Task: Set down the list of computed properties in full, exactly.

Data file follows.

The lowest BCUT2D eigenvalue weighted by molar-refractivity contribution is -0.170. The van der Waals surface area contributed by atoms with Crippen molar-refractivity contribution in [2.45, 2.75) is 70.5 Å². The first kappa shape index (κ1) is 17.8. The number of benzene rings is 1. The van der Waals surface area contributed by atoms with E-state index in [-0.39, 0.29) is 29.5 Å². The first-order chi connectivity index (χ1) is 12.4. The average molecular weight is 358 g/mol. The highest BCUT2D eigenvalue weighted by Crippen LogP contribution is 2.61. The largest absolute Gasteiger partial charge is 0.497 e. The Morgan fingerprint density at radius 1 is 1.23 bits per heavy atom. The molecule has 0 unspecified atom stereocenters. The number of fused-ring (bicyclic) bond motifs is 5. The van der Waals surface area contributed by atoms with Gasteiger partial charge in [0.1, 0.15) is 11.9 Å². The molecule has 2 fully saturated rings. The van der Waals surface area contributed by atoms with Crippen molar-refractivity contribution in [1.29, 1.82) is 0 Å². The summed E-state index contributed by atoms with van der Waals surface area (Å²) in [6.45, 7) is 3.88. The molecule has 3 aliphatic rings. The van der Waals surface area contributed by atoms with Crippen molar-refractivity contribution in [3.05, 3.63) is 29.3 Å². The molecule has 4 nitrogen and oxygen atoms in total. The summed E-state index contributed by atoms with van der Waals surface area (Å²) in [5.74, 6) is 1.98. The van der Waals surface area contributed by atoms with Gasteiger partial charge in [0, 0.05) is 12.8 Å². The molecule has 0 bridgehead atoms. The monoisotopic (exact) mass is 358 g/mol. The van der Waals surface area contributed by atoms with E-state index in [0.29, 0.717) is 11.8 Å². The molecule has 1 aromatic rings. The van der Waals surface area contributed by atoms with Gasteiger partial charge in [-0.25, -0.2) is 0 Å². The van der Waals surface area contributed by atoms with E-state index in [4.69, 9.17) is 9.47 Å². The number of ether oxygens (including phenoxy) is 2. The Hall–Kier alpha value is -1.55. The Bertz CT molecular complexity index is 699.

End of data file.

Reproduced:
The lowest BCUT2D eigenvalue weighted by molar-refractivity contribution is -0.170. The van der Waals surface area contributed by atoms with Crippen molar-refractivity contribution in [2.45, 2.75) is 70.5 Å². The first kappa shape index (κ1) is 17.8. The number of benzene rings is 1. The van der Waals surface area contributed by atoms with E-state index in [-0.39, 0.29) is 29.5 Å². The first-order chi connectivity index (χ1) is 12.4. The average molecular weight is 358 g/mol. The highest BCUT2D eigenvalue weighted by Crippen LogP contribution is 2.61. The largest absolute Gasteiger partial charge is 0.497 e. The Morgan fingerprint density at radius 1 is 1.23 bits per heavy atom. The molecule has 0 unspecified atom stereocenters. The number of fused-ring (bicyclic) bond motifs is 5. The van der Waals surface area contributed by atoms with Gasteiger partial charge in [0.1, 0.15) is 11.9 Å². The molecule has 2 fully saturated rings. The van der Waals surface area contributed by atoms with Crippen molar-refractivity contribution in [1.29, 1.82) is 0 Å². The summed E-state index contributed by atoms with van der Waals surface area (Å²) in [6.45, 7) is 3.88. The molecule has 3 aliphatic rings. The van der Waals surface area contributed by atoms with Crippen molar-refractivity contribution in [3.05, 3.63) is 29.3 Å². The molecule has 4 nitrogen and oxygen atoms in total. The summed E-state index contributed by atoms with van der Waals surface area (Å²) in [5.74, 6) is 1.98. The van der Waals surface area contributed by atoms with Gasteiger partial charge in [0, 0.05) is 12.8 Å². The molecule has 0 bridgehead atoms. The monoisotopic (exact) mass is 358 g/mol. The van der Waals surface area contributed by atoms with E-state index in [0.29, 0.717) is 11.8 Å². The molecule has 1 aromatic rings. The van der Waals surface area contributed by atoms with Gasteiger partial charge in [-0.25, -0.2) is 0 Å². The van der Waals surface area contributed by atoms with E-state index in [4.69, 9.17) is 9.47 Å². The number of ether oxygens (including phenoxy) is 2. The Hall–Kier alpha value is -1.55. The Bertz CT molecular complexity index is 699.